Higgins et al. [7] User User VR Unity, ROS, ROS, Gazebo StreamVR headset
Mara et al. [12] Env Robot, User VR Unity HTC VIVE Pro Eye & Leap Motion
Mimnaugh et al. [15] VR Unity Oculus Rift S
Mott et al. [16] Env, User VR Unity MTurk Web Video of VR
Table 1: Summary of TOKCS. Up arrow symbols () indicate that the work increases the functionality within this aspect of TOKCS. Blank entries indicate that the contributions of the paper for this aspect are on par with prior work.

4.1 Evaluations: Subjective and Objective Metrics

In addtion to TOKCS, we further evaluated measures and metrics applied to VAM-HRI research. An important component of VAM-HRI research programs is to evaluate and benchmark new approaches by using both objective and subjective metrics. Objective metrics are any metric that can be directly determined through sensors or measurements and do not involve a human’s subjective experience. Examples of objective metrics include task completion time, the number of successful and failed trials, and accuracy and precision of visualization alignment.Subjective metrics are any metric that depends on the perceived experience of the users involved. Examples of subjective metrics include mental workload, levels of immersiveness, and perceived system usability. Both subjective and objective metrics are important and complementary benchmarks for determining how effective new VAM-HRI contributions are compared to existing approaches. There are a wide variety of metrics that can be used for both subjective and objective measurements, and understanding which metrics VAM-HRI researchers are using helps highlight what aspects of interaction these technologies are improving on.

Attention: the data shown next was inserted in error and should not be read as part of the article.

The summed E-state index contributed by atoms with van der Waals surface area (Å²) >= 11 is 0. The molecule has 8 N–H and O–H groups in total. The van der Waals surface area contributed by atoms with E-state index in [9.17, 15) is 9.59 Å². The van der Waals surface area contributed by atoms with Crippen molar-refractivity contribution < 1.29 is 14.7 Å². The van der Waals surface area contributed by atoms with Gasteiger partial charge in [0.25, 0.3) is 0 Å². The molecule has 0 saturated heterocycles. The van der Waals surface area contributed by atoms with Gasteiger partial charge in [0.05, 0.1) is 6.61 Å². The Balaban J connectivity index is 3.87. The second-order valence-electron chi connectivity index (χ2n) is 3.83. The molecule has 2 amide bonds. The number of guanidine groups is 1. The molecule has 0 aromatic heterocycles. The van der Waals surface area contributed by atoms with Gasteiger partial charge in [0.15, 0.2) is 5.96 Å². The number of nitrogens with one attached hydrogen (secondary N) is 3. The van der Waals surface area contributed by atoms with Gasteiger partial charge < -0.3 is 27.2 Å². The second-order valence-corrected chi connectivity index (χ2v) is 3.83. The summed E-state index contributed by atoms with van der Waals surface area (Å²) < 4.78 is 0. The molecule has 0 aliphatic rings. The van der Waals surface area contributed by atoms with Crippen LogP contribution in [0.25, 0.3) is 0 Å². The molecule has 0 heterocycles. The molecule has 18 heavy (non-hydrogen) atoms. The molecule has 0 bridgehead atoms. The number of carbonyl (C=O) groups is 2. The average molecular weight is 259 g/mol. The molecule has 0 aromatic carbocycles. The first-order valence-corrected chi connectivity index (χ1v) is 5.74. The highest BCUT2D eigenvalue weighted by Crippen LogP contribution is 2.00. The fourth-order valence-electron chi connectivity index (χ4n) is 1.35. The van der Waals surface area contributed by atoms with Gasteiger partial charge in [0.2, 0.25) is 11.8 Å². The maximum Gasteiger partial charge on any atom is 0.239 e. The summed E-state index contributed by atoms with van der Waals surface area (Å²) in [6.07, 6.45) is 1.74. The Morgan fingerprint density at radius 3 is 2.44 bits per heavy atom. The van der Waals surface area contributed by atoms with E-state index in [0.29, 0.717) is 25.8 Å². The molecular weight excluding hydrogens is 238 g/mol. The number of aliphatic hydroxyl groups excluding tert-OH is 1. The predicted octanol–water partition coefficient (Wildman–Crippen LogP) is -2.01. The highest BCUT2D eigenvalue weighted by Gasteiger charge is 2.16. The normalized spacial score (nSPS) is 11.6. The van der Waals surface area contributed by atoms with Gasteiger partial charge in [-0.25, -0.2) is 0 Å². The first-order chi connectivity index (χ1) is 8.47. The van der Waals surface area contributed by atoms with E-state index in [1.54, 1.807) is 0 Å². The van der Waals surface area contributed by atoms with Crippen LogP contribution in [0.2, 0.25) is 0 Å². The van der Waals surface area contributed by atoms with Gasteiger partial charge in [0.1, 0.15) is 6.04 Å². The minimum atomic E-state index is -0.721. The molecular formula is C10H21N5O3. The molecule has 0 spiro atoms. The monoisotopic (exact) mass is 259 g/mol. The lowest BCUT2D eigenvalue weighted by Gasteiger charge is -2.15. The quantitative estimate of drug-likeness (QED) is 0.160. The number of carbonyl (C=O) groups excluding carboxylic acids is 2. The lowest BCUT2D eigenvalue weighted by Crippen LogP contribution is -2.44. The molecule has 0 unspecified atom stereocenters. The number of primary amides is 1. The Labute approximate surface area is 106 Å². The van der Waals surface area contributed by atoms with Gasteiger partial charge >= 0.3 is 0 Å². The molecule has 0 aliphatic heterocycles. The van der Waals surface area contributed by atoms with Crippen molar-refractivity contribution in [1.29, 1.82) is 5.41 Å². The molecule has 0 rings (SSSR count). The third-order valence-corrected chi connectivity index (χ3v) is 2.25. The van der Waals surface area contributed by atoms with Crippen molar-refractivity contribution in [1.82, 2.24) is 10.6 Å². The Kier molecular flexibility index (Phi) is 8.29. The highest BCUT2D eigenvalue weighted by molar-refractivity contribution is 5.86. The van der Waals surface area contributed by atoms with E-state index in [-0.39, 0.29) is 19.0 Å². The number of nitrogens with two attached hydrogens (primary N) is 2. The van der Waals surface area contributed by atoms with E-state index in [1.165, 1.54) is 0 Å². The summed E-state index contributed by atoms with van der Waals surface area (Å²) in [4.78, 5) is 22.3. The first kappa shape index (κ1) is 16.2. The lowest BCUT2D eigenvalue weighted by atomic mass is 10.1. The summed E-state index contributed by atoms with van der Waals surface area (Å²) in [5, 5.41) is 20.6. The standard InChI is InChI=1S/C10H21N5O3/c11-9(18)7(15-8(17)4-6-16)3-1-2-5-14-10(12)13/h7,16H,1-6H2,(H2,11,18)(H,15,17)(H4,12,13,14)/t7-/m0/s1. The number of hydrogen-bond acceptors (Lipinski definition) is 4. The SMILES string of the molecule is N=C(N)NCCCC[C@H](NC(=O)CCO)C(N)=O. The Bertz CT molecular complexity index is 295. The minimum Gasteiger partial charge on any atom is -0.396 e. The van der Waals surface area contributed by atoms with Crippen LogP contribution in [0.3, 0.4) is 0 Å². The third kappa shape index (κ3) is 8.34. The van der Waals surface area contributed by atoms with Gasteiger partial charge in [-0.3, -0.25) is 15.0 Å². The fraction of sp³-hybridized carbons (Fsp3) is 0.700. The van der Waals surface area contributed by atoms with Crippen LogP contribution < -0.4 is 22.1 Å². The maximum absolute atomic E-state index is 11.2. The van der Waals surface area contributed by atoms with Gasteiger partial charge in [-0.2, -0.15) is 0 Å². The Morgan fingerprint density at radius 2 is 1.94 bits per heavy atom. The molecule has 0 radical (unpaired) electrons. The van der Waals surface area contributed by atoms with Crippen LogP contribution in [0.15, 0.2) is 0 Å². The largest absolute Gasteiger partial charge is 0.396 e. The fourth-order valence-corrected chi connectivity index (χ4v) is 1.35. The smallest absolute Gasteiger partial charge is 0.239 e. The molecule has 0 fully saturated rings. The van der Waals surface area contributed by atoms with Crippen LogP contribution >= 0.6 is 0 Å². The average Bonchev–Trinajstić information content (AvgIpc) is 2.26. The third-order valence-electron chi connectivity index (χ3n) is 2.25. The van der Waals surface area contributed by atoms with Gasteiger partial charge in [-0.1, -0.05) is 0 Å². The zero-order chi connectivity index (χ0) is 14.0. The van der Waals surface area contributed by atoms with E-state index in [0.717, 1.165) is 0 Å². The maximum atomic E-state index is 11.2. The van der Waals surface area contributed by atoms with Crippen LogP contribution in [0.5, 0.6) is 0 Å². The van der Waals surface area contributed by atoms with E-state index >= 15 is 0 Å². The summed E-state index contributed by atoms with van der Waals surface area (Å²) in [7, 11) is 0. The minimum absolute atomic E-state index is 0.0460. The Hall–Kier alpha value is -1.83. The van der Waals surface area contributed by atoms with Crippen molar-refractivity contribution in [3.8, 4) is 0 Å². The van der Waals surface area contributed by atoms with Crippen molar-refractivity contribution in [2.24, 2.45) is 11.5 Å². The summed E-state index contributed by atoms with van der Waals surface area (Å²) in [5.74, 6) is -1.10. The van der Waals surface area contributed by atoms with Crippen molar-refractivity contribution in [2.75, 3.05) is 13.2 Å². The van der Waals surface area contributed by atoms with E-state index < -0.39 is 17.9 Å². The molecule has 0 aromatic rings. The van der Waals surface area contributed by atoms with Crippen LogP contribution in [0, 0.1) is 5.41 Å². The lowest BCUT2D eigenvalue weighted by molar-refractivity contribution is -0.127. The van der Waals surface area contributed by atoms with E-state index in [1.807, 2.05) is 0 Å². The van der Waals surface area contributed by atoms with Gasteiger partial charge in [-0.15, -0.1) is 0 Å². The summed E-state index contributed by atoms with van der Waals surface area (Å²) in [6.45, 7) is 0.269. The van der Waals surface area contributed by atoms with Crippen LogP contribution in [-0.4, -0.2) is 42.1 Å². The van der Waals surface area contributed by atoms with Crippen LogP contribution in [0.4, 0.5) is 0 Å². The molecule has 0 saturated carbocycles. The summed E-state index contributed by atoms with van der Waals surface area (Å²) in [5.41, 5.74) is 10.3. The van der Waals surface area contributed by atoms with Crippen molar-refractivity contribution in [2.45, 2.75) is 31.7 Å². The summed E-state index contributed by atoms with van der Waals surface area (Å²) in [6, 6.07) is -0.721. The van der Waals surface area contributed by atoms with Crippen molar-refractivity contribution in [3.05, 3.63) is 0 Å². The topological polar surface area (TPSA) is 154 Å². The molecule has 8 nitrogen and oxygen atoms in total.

The most popular method of evaluating effectiveness of a given design was conducting surveys of study participants. Additional evaluation metrics focused on quantitative performance metrics on an evaluation task and subjective experience (see Table

2).

Paper Objective Metrics Subjective Metrics
Boateng and Zhang [2] NASA TLX, identification of robot position, orientation, and movement
Ikeda and Szafir [8] System Usability Scale, Think out loud process
Wadgaonkar et al. [20] Post-Experiment Interviews, Custom Survey Questions
Higgins et al. [7] Task Accuracy, Amount of training data User ratings of robot, Custom Survey Questions
Mara et al. [12] Task Completion Time, Task Completion Rate Custom Survey Questions
Mimnaugh et al. [15] Simulator Sickness Questionnaire, Custom Survey Questions
Mott et al. [16] Post-Assessment of Situation Awareness, Analog Situation Awareness Global Assessment Technique Questions
Table 2: Description of objective and subjective metrics in 4th VAM-HRI Workshop papers. Blank spaces indicate a lack of metric of that type for that paper. Papers omitted from the table did not report metrics.

5 Current Trends & the Future of VAM-HRI

In this paper, the VAM-HRI Workshop is used as a case study for MRIDE classification and categorization within the Reality Virtuality Interaction Cube; however, the papers submitted to this workshop can also be used to exemplify and project current and future trends in the field of VAM-HRI. This growing sub-field of HRI is showing promise in enhancing all areas of HRI from robot control (e.g., teleoperation and supervision interfaces) to collaborative robotics and improving teamwork with autonomous systems. The following will cover some of the key insights gathered from this year’s workshop that show how VAM-HRI is evolving and improving the field of HRI as whole.

Figure 3: VAM-HRI user studies allow for the precise recording and playback of user interactions with experimental stimuli (e.g., human postures and posture shifts, task-related human movements, gestures, and gaze behaviors, etc.) as demonstrated in the above images from Mara et. al’s CoBot Studio [12].

5.1 Experimental Evaluation of VAM-HRI Systems